Headaches can be associated with many different medical conditions. However, headaches that are triggered by sinusitis tend to produce different symptoms to tension headaches or migraines. Here, our immune system expert Dr. Jen Tan addresses the causes of sinus headaches and the treatments that are available to relieve the more unpleasant symptoms.
Sinus headaches may arise as a result of sinusitis.
They can be mistaken for migraines or tension headache. In reality, they are fairly uncommon so it is important to ensure that what you are experiencing is a sinus headache in order to find the most effective treatment.
The sinuses are small air-filled cavities located either side of the nose, under the eyes and in your forehead. They produce small amounts of fluid or mucus which normally drain to the nasal passages.
However, these cavities can become blocked due a number of causes. When this happens, mucus does not drain away and pressure increases inside the sinuses.
When your sinuses are in this sorry state, you may develop a sinus headache, felt as a deep and constant pain in the areas where your sinuses lie. Normally, sinus headaches accompany sinusitis, a condition where the mucous lining of your sinuses becomes inflamed.
There are a number of reasons why pressure can build up inside sinus cavities. Apart from blockage of the sinus openings and the production of excessive amounts of mucus, unequal pressure on either side of the eardrum can also lead to sinus pain and earache, most commonly seen when flying.
Sinus headaches usually accompany other sinus problems, and finding the root cause of your sinus infection will often explain to you why you are experiencing a sinus headache. Causes of sinusitis include:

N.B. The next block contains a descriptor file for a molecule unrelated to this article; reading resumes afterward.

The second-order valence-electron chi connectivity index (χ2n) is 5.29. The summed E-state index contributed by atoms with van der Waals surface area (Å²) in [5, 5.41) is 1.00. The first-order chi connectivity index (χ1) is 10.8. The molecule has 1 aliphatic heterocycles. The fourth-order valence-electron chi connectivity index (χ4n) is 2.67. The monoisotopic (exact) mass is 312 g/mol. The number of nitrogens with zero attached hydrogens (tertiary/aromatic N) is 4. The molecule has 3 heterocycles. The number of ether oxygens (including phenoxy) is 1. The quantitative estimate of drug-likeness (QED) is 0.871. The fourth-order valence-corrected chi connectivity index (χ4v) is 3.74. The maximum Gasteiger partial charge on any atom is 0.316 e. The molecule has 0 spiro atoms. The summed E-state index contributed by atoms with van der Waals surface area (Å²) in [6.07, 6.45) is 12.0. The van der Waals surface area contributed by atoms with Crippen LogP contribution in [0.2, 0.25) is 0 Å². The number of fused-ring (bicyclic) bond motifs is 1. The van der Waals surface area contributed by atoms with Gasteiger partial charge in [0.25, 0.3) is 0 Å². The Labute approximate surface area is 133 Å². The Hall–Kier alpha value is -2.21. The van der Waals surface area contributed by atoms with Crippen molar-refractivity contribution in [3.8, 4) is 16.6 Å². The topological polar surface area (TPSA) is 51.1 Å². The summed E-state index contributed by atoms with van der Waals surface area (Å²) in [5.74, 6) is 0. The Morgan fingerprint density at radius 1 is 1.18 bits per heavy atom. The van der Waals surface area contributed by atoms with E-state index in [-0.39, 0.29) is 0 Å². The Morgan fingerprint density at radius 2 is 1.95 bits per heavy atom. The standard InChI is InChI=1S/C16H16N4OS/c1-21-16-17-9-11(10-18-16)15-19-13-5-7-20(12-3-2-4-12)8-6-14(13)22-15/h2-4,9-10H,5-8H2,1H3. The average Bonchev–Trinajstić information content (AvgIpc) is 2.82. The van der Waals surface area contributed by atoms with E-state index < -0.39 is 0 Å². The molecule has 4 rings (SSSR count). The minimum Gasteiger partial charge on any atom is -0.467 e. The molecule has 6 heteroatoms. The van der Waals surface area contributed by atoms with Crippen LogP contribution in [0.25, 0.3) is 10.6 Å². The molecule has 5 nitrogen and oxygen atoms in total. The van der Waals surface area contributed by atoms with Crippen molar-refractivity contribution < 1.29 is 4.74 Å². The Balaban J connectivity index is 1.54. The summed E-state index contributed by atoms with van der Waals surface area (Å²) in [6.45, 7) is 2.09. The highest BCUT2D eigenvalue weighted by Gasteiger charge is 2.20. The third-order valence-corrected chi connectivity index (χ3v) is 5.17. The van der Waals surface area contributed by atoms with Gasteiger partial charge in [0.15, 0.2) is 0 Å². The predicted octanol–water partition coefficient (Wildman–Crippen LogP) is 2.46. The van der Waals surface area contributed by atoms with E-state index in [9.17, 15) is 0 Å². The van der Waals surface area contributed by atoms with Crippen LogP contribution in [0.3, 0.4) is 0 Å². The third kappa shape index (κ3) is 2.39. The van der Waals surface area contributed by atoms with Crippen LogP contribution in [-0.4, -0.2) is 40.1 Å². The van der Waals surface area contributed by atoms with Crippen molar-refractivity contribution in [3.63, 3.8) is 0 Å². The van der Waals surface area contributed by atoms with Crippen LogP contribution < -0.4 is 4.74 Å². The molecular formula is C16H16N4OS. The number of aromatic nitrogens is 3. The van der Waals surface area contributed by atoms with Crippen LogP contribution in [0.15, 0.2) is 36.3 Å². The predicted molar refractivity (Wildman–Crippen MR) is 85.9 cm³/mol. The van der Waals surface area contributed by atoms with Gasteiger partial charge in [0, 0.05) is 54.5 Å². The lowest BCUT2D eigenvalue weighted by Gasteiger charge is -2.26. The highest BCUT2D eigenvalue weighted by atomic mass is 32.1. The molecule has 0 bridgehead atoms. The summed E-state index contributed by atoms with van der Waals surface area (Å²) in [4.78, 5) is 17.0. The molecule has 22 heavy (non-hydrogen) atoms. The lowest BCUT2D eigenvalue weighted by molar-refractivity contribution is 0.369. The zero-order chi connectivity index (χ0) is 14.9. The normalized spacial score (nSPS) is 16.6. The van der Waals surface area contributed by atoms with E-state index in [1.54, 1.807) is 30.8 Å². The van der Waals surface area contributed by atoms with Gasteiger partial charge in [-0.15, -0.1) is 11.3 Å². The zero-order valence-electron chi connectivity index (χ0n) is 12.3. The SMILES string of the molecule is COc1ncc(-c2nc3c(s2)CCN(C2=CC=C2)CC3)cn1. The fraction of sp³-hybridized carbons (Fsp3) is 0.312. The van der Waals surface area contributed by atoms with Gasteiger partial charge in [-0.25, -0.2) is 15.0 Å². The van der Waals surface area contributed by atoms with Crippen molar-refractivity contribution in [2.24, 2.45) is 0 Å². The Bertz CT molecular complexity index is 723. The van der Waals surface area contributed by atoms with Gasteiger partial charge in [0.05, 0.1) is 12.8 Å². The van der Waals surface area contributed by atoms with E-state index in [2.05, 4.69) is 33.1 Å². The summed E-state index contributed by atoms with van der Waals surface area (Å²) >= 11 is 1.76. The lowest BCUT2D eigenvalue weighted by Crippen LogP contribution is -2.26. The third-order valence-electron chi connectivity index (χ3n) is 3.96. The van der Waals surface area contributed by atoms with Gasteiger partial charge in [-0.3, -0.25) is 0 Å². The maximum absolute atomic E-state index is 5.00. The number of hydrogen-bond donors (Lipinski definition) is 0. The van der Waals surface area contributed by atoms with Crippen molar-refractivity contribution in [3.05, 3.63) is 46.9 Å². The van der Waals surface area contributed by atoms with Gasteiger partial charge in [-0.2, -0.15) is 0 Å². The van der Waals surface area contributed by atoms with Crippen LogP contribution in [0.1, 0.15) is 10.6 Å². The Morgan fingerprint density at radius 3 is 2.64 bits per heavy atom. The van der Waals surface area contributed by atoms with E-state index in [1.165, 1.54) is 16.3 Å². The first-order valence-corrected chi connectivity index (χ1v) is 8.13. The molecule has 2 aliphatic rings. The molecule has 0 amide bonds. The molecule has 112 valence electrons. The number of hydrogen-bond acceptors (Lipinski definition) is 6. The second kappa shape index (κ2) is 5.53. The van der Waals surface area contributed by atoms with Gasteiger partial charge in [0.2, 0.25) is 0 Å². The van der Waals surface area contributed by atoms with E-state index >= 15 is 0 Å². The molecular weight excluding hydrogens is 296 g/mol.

A sinus headache is characterised by a deep throbbing pain and pressure in the sinuses in the forehead and face. This pain will increase with movement or changes of temperature. The symptoms may be worsened when lying down, and so are often bad in the morning and ease as the day goes on. The sinuses are often tender to touch.
The symptoms can be similar to those of migraines and tension headaches. Often examining other symptoms you experience along with the headaches helps an accurate diagnosis to be reached.
A sinus headache will be accompanied by a blocked or runny nose, and sometimes a productive mucous cough. On the other hand, migraines are often accompanied by nausea and vomiting, are aggravated by noise and bright lights rather than lying down. A tension headache becomes worse if you are feeling stressed or under pressure.
Treating the sinus headache effectively comes down to treating the sinusitis at the root. Treatments will vary depending on the cause of the sinusitis. For example, home and herbal remedies may be effective in the treatment of a cold or flu infection, while antibiotics may be needed for a more serious bacterial infection. In some cases, surgery may be needed to correct the anatomy of the sinuses or nasal passages.
If you suffer from any form of unexplained headache, you should seek help from your doctor. The diagnosis of sinusitis should be made by your doctor. He will also be able to determine if you are experiencing sinus headaches or a different type of headache.
You should also visit the doctor if you experience a worsening of symptoms, or if symptoms do not ease within ten days, if you experience double vision or loss of muscle strength or sensation. Recurring symptoms of sinusitis should also be checked, as should symptoms accompanied by a fever.
It is rare for complications of sinusitis or sinus headaches to develop, but if they do it is more common in children. A spread of infection to other parts of the body such as the ears is likely to be the most common complication of sinusitis.
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